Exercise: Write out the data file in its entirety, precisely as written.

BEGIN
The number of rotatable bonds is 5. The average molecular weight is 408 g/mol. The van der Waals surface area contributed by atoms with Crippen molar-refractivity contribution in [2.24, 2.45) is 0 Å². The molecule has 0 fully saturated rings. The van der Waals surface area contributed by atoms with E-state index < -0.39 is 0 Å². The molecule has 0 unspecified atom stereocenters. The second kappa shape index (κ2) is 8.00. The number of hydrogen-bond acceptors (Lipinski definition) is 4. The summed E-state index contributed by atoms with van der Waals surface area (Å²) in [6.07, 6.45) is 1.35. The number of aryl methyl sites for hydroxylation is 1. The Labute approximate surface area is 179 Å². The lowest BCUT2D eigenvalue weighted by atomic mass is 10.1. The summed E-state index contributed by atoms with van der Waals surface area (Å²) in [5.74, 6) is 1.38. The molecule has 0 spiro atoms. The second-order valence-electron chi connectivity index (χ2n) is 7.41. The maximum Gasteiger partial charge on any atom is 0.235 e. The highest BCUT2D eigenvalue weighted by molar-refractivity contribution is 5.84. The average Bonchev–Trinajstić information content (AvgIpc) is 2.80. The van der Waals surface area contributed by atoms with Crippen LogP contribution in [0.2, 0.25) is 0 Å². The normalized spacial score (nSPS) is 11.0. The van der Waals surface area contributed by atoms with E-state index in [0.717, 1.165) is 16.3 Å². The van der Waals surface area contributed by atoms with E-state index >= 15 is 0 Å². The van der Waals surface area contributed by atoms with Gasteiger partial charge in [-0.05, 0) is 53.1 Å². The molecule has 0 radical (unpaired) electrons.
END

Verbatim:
The number of rotatable bonds is 5. The average molecular weight is 408 g/mol. The van der Waals surface area contributed by atoms with Crippen molar-refractivity contribution in [2.24, 2.45) is 0 Å². The molecule has 0 fully saturated rings. The van der Waals surface area contributed by atoms with E-state index < -0.39 is 0 Å². The molecule has 0 unspecified atom stereocenters. The second kappa shape index (κ2) is 8.00. The number of hydrogen-bond acceptors (Lipinski definition) is 4. The summed E-state index contributed by atoms with van der Waals surface area (Å²) in [6.07, 6.45) is 1.35. The number of aryl methyl sites for hydroxylation is 1. The Labute approximate surface area is 179 Å². The lowest BCUT2D eigenvalue weighted by atomic mass is 10.1. The summed E-state index contributed by atoms with van der Waals surface area (Å²) in [5.74, 6) is 1.38. The molecule has 0 spiro atoms. The second-order valence-electron chi connectivity index (χ2n) is 7.41. The maximum Gasteiger partial charge on any atom is 0.235 e. The highest BCUT2D eigenvalue weighted by molar-refractivity contribution is 5.84. The average Bonchev–Trinajstić information content (AvgIpc) is 2.80. The van der Waals surface area contributed by atoms with Crippen LogP contribution in [0.2, 0.25) is 0 Å². The normalized spacial score (nSPS) is 11.0. The van der Waals surface area contributed by atoms with E-state index in [0.717, 1.165) is 16.3 Å². The van der Waals surface area contributed by atoms with E-state index >= 15 is 0 Å². The van der Waals surface area contributed by atoms with Gasteiger partial charge in [-0.05, 0) is 53.1 Å². The molecule has 0 radical (unpaired) electrons.